The seemingly innocuous comment torpedoed the greenback and sent the loonie to its highest level since the last time there was a run on the greenback - during the U.S. Civil War when a Confederate army was marching on Washington.

There's little authorities here would be able to do to prevent the Canadian dollar from soaring if there was a real loss of confidence in the U.S. dollar, Iacobacci warns. In fact, there's little the U.S. authorities could do either to stop a global run on the greenback.

Despite its already deep depreciation against most major currencies over the past half decade, the greenback is still the world's major reserve currency, the one that most governments hold in case they have to defend their own currencies.

"It would be a calamity in economic terms," Iacobacci says.

"The U.S., the Federal Reserve or the treasury, on its own, would not be able to really deal with that kind of situation," Iacobacci says, noting that global currency markets have mushroomed to where the equivalent of nearly $4 trillion US is being traded on a daily basis.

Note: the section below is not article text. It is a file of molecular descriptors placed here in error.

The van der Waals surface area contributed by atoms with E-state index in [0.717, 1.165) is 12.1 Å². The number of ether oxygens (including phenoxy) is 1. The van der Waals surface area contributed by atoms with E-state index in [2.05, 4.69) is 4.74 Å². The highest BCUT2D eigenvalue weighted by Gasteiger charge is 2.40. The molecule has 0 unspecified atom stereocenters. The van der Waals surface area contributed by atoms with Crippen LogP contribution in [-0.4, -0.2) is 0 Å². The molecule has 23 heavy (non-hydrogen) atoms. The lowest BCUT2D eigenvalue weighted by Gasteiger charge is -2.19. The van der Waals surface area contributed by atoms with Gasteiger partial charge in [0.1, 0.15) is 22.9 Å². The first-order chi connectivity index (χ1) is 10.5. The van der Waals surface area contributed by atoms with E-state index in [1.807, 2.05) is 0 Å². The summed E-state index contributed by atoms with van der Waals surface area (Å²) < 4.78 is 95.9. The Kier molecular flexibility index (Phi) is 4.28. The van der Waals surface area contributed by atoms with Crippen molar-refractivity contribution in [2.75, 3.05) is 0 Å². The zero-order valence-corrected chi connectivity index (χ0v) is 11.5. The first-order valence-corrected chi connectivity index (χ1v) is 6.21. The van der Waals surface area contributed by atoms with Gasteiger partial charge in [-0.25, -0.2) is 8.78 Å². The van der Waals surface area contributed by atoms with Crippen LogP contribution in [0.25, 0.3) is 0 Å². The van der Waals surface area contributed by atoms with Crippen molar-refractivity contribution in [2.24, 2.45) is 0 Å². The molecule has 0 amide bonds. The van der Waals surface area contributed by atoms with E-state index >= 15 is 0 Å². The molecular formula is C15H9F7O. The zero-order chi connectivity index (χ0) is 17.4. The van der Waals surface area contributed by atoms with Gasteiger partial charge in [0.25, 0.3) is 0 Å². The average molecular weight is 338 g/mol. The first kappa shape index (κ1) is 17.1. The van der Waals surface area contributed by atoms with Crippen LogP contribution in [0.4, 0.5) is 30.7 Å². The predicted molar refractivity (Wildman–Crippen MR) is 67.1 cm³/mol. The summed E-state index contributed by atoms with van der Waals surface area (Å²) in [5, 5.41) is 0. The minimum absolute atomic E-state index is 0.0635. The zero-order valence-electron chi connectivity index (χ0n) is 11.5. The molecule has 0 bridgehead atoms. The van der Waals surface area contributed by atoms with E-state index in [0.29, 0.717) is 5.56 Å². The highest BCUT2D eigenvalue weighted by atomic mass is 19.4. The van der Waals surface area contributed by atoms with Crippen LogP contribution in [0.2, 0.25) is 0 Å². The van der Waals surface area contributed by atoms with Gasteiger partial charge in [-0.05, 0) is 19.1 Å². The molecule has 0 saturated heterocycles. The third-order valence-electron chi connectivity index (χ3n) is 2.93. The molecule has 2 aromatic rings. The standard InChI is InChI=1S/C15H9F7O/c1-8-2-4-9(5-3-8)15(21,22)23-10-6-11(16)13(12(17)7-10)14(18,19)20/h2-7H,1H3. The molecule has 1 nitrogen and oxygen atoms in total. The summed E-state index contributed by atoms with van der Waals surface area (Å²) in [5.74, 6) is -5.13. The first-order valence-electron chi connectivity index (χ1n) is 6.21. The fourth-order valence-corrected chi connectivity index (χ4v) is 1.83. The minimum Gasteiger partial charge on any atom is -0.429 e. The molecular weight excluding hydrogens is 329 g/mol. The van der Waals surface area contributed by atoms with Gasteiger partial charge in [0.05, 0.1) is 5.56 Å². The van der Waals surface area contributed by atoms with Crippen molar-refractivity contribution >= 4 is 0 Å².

Even a 12-per-cent depreciation in the U.S. dollar, if it were sudden and disorderly, would hurt Canadian exporters directly, who would be paid in a deeply depreciated currency for many of their products, which are priced in U.S. dollars, and it would hit Canada's economy indirectly through a serious contraction in the U.S. economy, Canada's primary export market.

It would take a concerted effort by the world's major central banks to deal with such a crisis, Iacobacci says.

The problem is that they don't appear to have a strategy for dealing with such a crisis, he adds.

"You need to prepare in advance," he says, suggesting the central banks need to determine in advance what amount of support for the currency would be needed in and how it would be delivered.

But even if a run on the U.S. dollar is not be in the cards, a further appreciation in the Canadian dollar may be.

"I'm back to being quite bullish on the Canadian dollar," says Dennis Gartman, U.S. author of the influential financial newsletter that bears his name and is read by traders around the world.